Thursday, 16 February 2012
Banker bashing (and CEO rewards in major businesses) continues to be much in the news. Much of the comment is about how to cut complex remuneration packages down to 'reasonable'. At a detail level some useful proposals are debated - including how do you define 'reasonable'. There are also some spirited defences of the current incentive system & resultant remuneration outcomes which include some valid comments. But the ALL miss the point. Few people would object to wealth creation. Few people would object to wealth creators getting rich. The problem is that, more often than not that is not what is happening. If it was we would see a fall in unemployment - not a rise & a growth in the economy. It has been said that we need a banking industry to oil the wheels of commerce. Of course we do but the banks are not lending to precisely those wheels. Instead we see that too many banking activities are for the benefit of the banking industry. Huge rewards are not 'earned' in the minds of ordinary citizens who struggle to get by, by shedding thousands of staff and seeing a share price tumble. Most of us do not get well paid for turning up at work and then getting triple pay whenever we do anything, be it good or bad. Then there is the ' we have to pay for scarce talent' myth. In a splendid letter to the FT of 11th Feb, Stella Pantelides points out if Boards had a Nominations Committee that was doing its job they would be identifying talent lower down the hierarchy who could increase the supply of potential CEOs. But that would dispel the 'scarcity' argument. Until these issues are effectively addressed bonus bashing is justified. I'm not holding my breath that George Osborne will deal with them
Wednesday, 8 February 2012
A 93yr old friend is dying a horrible and painful death. It was the end of November when it became clear that he was approaching the end but he still was mentally sharp and neither he nor his family wished for anything more than events taking their course. Those wishes were respected. He did not have to risk friends, family, carers, being prosecuted and having to jump through an array of 'safeguard' hoops in order to receive the care he needs. He has so far voluntarily succumbed to just over two months of constant pain despite the wonderful efforts of his hospice. For myself in a similar situation I have no doubt at all that I would have wished euthanasia as soon as it became clear there was no hope. My question is very simple. Who gives the Law & the opponents of euthanasia the right to deny me the respect for my wishes that is automatically given to my friend? We are constantly told that the issues surrounding changing the law to allow my wishes to be respected are 'complex'. They are not complex at all. There is not a shred of evidence to suggest that the opportunity that I seek would lead to slippery slopes and rapacious relatives getting rid of the tiresome elderly and all the rest of the completely spurious arguments presented by the 'all life is sacred' brigade [not so sacred of course when you send young people off to wars].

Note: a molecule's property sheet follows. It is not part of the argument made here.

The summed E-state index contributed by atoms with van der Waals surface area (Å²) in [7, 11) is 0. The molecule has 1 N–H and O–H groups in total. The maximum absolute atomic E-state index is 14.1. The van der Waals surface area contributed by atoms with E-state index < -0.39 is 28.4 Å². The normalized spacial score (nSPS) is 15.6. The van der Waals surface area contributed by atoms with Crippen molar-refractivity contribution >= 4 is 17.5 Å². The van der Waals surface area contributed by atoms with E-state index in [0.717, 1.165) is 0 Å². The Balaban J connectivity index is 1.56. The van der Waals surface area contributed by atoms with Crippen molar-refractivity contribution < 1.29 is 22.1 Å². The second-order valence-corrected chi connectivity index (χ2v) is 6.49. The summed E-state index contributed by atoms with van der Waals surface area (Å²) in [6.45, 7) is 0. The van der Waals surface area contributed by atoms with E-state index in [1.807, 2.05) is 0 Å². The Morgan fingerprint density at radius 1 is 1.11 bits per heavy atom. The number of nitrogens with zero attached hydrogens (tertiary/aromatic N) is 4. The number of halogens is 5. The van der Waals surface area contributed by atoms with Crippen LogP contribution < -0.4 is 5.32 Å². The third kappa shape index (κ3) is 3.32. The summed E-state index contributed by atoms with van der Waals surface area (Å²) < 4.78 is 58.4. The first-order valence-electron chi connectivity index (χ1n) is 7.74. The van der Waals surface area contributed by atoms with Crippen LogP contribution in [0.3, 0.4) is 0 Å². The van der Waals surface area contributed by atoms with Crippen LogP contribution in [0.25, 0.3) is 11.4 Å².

Friday, 3 February 2012
I can hear the smug cries of satisfaction & if Chris Huhne was indeed stupid enough to try & dodge, nearly 10yrs ago, a simple driving ban then OK. The law is the law even when it is silly & largely unenforced. But he's not been found guilty yet. And I wonder how many of those whose fingers will be pointed have themselves done the thing he is accused of. Of course the charge is not now a motoring one. It is perverting the course of justice which is indeed more serious but again not uncommon & when related to an initial relatively trivial offence surely does not warrant the display of self righteous condemnation that will surely ensue. Chris is going to defend the charge so there will be great public expenses as well. Doubtless I will now get taken to task for suggesting that speeding [we haven't been told exactly what speed] on the M11 late at night is 'trivial'. What happened to a sense of proportion? Especially for the LibDems speeding is up there with the worst of crimes, only equalled by daring to have a cigarette.
Wednesday, 1 February 2012
I have absolutely no sympathy for Fred Goodwin but I am also totally unimpressed with the pure window dressing associated with stripping him of his knighthood just weeks after an individual with a criminal record was awarded one. Hypocrisy rules OK. What about the luminaries on Fred's Board who either backed him, in which case they are just as guilty, or didn't realise what was going on, in which case they are the kind of incompetents that we can well do without. And what about the likes of Geoffrey Archer still hanging onto his peerage and so on and so on. What would REALLY hurt Fred, & the rest, would be to be stripped of their plush 'hello's'; 'goodbye's'; fat pensions & bonuses. Of course there are all sorts of legal issues if one attempted to do this. Since when has the law had any connection with justice? One thing is certain - the Tories will do nothing beyond ritual war dancing. Nick Clegg is arguing for higher taxes on the rich - cue cries of anguish & threats to take their talents abroad. Some might ask what talents? And add good riddance. Being pragmatic the arguments against fair taxation do not hold water. Both Obama, & [12yrs ago] George W Bush argue that no one should pay more than 30% of their income to Government. But in reality neither in the US or the UK is that happening. Only those on middle incomes pay that much. UK pensioners pay a marginal rate of about 60% as their Tax Free allowance gets progressively reduced. There are bagfuls of legal ways for the truly rich to pay very little. It has to stop.